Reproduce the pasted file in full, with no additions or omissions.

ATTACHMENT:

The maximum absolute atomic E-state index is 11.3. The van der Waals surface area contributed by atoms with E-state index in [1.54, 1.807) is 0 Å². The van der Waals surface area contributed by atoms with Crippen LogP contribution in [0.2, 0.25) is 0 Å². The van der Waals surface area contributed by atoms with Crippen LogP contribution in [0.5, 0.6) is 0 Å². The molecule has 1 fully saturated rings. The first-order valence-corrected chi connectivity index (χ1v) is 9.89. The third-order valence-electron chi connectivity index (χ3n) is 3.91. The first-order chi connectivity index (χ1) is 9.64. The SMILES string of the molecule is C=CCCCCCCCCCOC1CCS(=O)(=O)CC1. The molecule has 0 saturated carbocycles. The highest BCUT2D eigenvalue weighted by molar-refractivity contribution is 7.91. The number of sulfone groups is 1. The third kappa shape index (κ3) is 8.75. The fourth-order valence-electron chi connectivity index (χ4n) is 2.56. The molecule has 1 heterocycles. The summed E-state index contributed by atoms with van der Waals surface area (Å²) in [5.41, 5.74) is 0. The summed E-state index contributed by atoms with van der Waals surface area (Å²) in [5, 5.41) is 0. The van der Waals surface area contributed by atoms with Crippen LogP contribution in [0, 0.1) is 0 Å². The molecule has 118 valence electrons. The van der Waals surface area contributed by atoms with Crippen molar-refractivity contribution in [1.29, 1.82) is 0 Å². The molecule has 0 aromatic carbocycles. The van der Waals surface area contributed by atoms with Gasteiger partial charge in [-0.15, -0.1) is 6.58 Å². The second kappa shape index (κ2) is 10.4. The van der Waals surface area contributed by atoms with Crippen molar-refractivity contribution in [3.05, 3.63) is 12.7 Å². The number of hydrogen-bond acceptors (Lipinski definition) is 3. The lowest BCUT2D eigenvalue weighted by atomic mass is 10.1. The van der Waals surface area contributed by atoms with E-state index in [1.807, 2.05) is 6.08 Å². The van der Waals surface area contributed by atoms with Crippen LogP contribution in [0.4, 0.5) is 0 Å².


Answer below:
The maximum absolute atomic E-state index is 11.3. The van der Waals surface area contributed by atoms with E-state index in [1.54, 1.807) is 0 Å². The van der Waals surface area contributed by atoms with Crippen LogP contribution in [0.2, 0.25) is 0 Å². The van der Waals surface area contributed by atoms with Crippen LogP contribution in [0.5, 0.6) is 0 Å². The molecule has 1 fully saturated rings. The first-order valence-corrected chi connectivity index (χ1v) is 9.89. The third-order valence-electron chi connectivity index (χ3n) is 3.91. The first-order chi connectivity index (χ1) is 9.64. The SMILES string of the molecule is C=CCCCCCCCCCOC1CCS(=O)(=O)CC1. The molecule has 0 saturated carbocycles. The highest BCUT2D eigenvalue weighted by molar-refractivity contribution is 7.91. The number of sulfone groups is 1. The third kappa shape index (κ3) is 8.75. The fourth-order valence-electron chi connectivity index (χ4n) is 2.56. The molecule has 1 heterocycles. The summed E-state index contributed by atoms with van der Waals surface area (Å²) in [5.41, 5.74) is 0. The summed E-state index contributed by atoms with van der Waals surface area (Å²) in [5, 5.41) is 0. The van der Waals surface area contributed by atoms with Crippen LogP contribution in [0, 0.1) is 0 Å². The molecule has 118 valence electrons. The van der Waals surface area contributed by atoms with Crippen molar-refractivity contribution in [1.29, 1.82) is 0 Å². The molecule has 0 aromatic carbocycles. The van der Waals surface area contributed by atoms with Gasteiger partial charge in [-0.15, -0.1) is 6.58 Å². The second kappa shape index (κ2) is 10.4. The van der Waals surface area contributed by atoms with Crippen molar-refractivity contribution in [3.05, 3.63) is 12.7 Å². The number of hydrogen-bond acceptors (Lipinski definition) is 3. The lowest BCUT2D eigenvalue weighted by atomic mass is 10.1. The van der Waals surface area contributed by atoms with E-state index in [1.807, 2.05) is 6.08 Å². The van der Waals surface area contributed by atoms with Crippen LogP contribution in [0.4, 0.5) is 0 Å².